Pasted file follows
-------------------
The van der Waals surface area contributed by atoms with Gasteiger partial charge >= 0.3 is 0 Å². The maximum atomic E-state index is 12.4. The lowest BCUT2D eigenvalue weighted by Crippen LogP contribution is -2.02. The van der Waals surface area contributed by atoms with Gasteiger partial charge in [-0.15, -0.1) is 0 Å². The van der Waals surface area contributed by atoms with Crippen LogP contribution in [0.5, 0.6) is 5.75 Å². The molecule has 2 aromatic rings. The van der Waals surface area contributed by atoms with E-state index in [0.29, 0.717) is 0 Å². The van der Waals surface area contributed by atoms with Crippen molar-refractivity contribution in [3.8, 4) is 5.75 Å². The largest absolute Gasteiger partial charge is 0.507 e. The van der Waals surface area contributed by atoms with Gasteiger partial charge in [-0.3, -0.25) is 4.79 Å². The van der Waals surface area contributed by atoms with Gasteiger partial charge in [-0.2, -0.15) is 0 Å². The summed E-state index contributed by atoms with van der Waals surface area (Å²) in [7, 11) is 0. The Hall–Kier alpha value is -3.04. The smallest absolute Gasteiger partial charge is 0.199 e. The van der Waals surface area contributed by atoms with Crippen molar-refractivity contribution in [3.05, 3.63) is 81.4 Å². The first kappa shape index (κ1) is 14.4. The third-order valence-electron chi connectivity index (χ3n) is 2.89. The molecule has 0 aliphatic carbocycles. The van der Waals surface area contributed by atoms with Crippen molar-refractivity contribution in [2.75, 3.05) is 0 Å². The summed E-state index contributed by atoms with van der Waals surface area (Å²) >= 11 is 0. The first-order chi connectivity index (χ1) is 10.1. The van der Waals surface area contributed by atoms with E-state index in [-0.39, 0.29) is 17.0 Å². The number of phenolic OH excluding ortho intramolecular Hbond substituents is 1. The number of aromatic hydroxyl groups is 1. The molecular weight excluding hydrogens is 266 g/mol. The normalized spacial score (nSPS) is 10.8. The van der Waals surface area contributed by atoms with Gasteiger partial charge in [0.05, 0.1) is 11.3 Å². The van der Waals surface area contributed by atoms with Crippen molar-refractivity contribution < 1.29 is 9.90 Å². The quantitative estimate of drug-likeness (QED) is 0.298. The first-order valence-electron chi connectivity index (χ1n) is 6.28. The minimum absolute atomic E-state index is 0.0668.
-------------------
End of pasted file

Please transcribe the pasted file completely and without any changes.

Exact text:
The van der Waals surface area contributed by atoms with Gasteiger partial charge >= 0.3 is 0 Å². The maximum atomic E-state index is 12.4. The lowest BCUT2D eigenvalue weighted by Crippen LogP contribution is -2.02. The van der Waals surface area contributed by atoms with Gasteiger partial charge in [-0.15, -0.1) is 0 Å². The van der Waals surface area contributed by atoms with Crippen LogP contribution in [0.5, 0.6) is 5.75 Å². The molecule has 2 aromatic rings. The van der Waals surface area contributed by atoms with E-state index in [0.29, 0.717) is 0 Å². The van der Waals surface area contributed by atoms with Crippen molar-refractivity contribution in [3.8, 4) is 5.75 Å². The largest absolute Gasteiger partial charge is 0.507 e. The van der Waals surface area contributed by atoms with Gasteiger partial charge in [-0.3, -0.25) is 4.79 Å². The van der Waals surface area contributed by atoms with Gasteiger partial charge in [-0.2, -0.15) is 0 Å². The summed E-state index contributed by atoms with van der Waals surface area (Å²) in [7, 11) is 0. The Hall–Kier alpha value is -3.04. The smallest absolute Gasteiger partial charge is 0.199 e. The van der Waals surface area contributed by atoms with Crippen molar-refractivity contribution in [3.05, 3.63) is 81.4 Å². The first kappa shape index (κ1) is 14.4. The third-order valence-electron chi connectivity index (χ3n) is 2.89. The molecule has 0 aliphatic carbocycles. The van der Waals surface area contributed by atoms with Crippen molar-refractivity contribution in [2.75, 3.05) is 0 Å². The summed E-state index contributed by atoms with van der Waals surface area (Å²) >= 11 is 0. The first-order chi connectivity index (χ1) is 10.1. The van der Waals surface area contributed by atoms with E-state index in [-0.39, 0.29) is 17.0 Å². The number of phenolic OH excluding ortho intramolecular Hbond substituents is 1. The number of aromatic hydroxyl groups is 1. The molecular weight excluding hydrogens is 266 g/mol. The normalized spacial score (nSPS) is 10.8. The van der Waals surface area contributed by atoms with Gasteiger partial charge in [0.05, 0.1) is 11.3 Å². The van der Waals surface area contributed by atoms with Crippen molar-refractivity contribution < 1.29 is 9.90 Å². The quantitative estimate of drug-likeness (QED) is 0.298. The first-order valence-electron chi connectivity index (χ1n) is 6.28. The minimum absolute atomic E-state index is 0.0668.